Cioppino, A Hearty Seafood Stew

Attention seafood lovers! Enjoy this delicious Cioppino, a hearty seafood stew. It is a fish stew chock full of your favorite seafood and flavors.Attention seafood lovers! If you have a passion for seafood, Cioppino is the recipe for you. Cioppino is a fish stew chock full of your favorite seafood – a true banquet of fish all in one dish.

Cioppino is considered an American-Italian dish, created in the 1800s by Italian fishermen who prepared the recipe on their boats while at sea. They “chipped” the various parts of their catch and threw the morsels into a pot to make stew. The recipe was brought back to the area of San Francisco and quickly became a favorite menu item in many Italian homes and restaurants.

This recipe is simple yet elegant enough to impress your guests at a dinner party. It is also extremely versatile. Use your favorite seafood. Buy fresh when possible, but since my freezer is usually stocked with frozen shrimp, sea scallops and assorted frozen fish, these are often the base for my stew.  Cioppino may be lean or rich; I prefer a richer stew, so I add a half can of canned whole baby clams (Chicken of the Sea) and a half can of lump crab meat. The crab is much easier to handle without the shell!  Mussels are often added to a Cioppino, so throw some in if you wish.  Whatever seafood you decide to use for this dish, it all melds together into a delectable seafood sensation.

Serve with some crusty sourdough or french bread to soak up the sauce. If you like some extra spice, add a few red pepper flakes on the side.Attention seafood lovers! Enjoy this delicious Cioppino, a hearty seafood stew. It is a fish stew chock full of your favorite seafood and flavors.


Cioppino, A Hearty Seafood Stew

Course Soup
Cuisine Italian
Servings 6 servings
Author Jurga


  • 1/4 cup olive oil
  • 1/4 cup shallots approximately 3 shallots
  • 1/4 cup chopped fennel
  • 2 Tablespoons minced garlic approximately 4 garlic cloves
  • 1 bay leaf
  • 1/2 teaspoon red pepper flakes
  • 1/2 teaspoon dried oregano crumbled
  • 1/2 teaspoon dried thyme crumbled
  • 2 Tablespoons tomato paste
  • 1 teaspoon salt or to taste
  • Ground black pepper to taste
  • 1 1/2 cups dry white wine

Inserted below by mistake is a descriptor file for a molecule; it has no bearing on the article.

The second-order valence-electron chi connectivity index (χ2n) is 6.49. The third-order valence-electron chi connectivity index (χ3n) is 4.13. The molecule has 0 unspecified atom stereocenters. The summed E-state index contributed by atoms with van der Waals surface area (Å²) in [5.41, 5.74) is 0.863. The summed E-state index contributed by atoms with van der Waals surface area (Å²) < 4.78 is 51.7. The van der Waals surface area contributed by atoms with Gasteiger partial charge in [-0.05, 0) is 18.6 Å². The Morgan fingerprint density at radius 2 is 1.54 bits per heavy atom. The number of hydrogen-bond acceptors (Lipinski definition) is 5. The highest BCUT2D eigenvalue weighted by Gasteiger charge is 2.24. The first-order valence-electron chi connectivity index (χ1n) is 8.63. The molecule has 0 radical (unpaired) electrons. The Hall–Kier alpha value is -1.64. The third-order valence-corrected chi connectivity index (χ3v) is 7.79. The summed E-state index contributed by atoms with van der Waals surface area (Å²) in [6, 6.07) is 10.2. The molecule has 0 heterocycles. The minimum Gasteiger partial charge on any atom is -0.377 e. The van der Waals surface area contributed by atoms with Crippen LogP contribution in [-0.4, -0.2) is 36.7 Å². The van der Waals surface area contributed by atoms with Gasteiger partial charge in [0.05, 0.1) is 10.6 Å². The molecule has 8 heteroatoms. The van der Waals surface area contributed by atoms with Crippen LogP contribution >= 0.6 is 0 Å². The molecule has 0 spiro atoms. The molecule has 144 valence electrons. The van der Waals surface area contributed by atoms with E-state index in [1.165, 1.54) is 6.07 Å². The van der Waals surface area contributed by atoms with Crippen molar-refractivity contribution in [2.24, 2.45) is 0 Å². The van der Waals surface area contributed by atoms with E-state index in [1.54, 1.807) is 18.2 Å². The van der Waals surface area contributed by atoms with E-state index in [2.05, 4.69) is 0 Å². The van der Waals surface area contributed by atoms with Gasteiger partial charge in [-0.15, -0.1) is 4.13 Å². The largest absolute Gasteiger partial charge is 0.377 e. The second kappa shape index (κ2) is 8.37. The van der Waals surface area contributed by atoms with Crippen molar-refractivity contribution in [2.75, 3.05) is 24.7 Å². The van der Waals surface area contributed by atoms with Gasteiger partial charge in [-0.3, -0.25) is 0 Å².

• 1 cup chicken broth
  • 2 bottles clam juice
  • 28 ounce can pureed plum tomatoes
  • 1/2 - 1 teaspoon Old Bay Seasoning or to taste
  • Splash of red wine
  • 1 pound king crab legs thawed and cut into pieces, shell intact
  • 1 pound littleneck clams well scrubbed
  • 1 pound uncooked large shrimp 21-25 per pound, cleaned and deveined, tail segment intact
  • 3/4 - 1 pound sea scallops
  • 1 1/2 pounds assorted firm-fleshed fish such as halibut, cod, red snapper, or salmon cut in 2-inch pieces
  • chopped parsley or basil if desired for garnishing


  1. In a large pot or Dutch oven, cook shallots and fennel in oil over moderate heat until translucent, about 5 minutes.
  2. Add garlic and sauce for 2 more minutes.

  3. Add the bay leaf, red pepper flakes, oregano, thyme, tomato paste, salt and pepper and mix well.

  4. Add all remaining ingredients, except for the seafood and garnish, and bring to a simmer.

  5. Cover and cook on medium-low for 30 minutes.

  6. Season shrimp, scallops and fish pieces lightly with salt and pepper and set aside.

  7. Once the sauce is done cooking, add crab pieces and clams to the pot and simmer, covered until clams have opened, about 5 minutes. Discard any unopened clams.

  8. Using a slotted spoon, transfer clams to a bowl and set aside.

  9. Add shrimp, scallops and fish to the pot and simmer, covered until the fish is cooked through, about 5 minutes.

  10. Return clams to pot and heat through.

  11. Ladle the Cioppino into large soup bowls and garnish with chopped parsley or basil.

  12. Serve with country style bread.

Recipe Notes

Gr8 Tips:
  • For a richer Cioppino consider adding some canned whole baby clams and canned lump crab meat. I like to use Chicken of the Sea.
  • Mussels are also a great addition to the stew.
  • To save time and for better flavor, make the stew, without the seafood, one day ahead. Cool, cover, then refrigerate until ready to use. Bring the stew to a simmer before adding the seafood.
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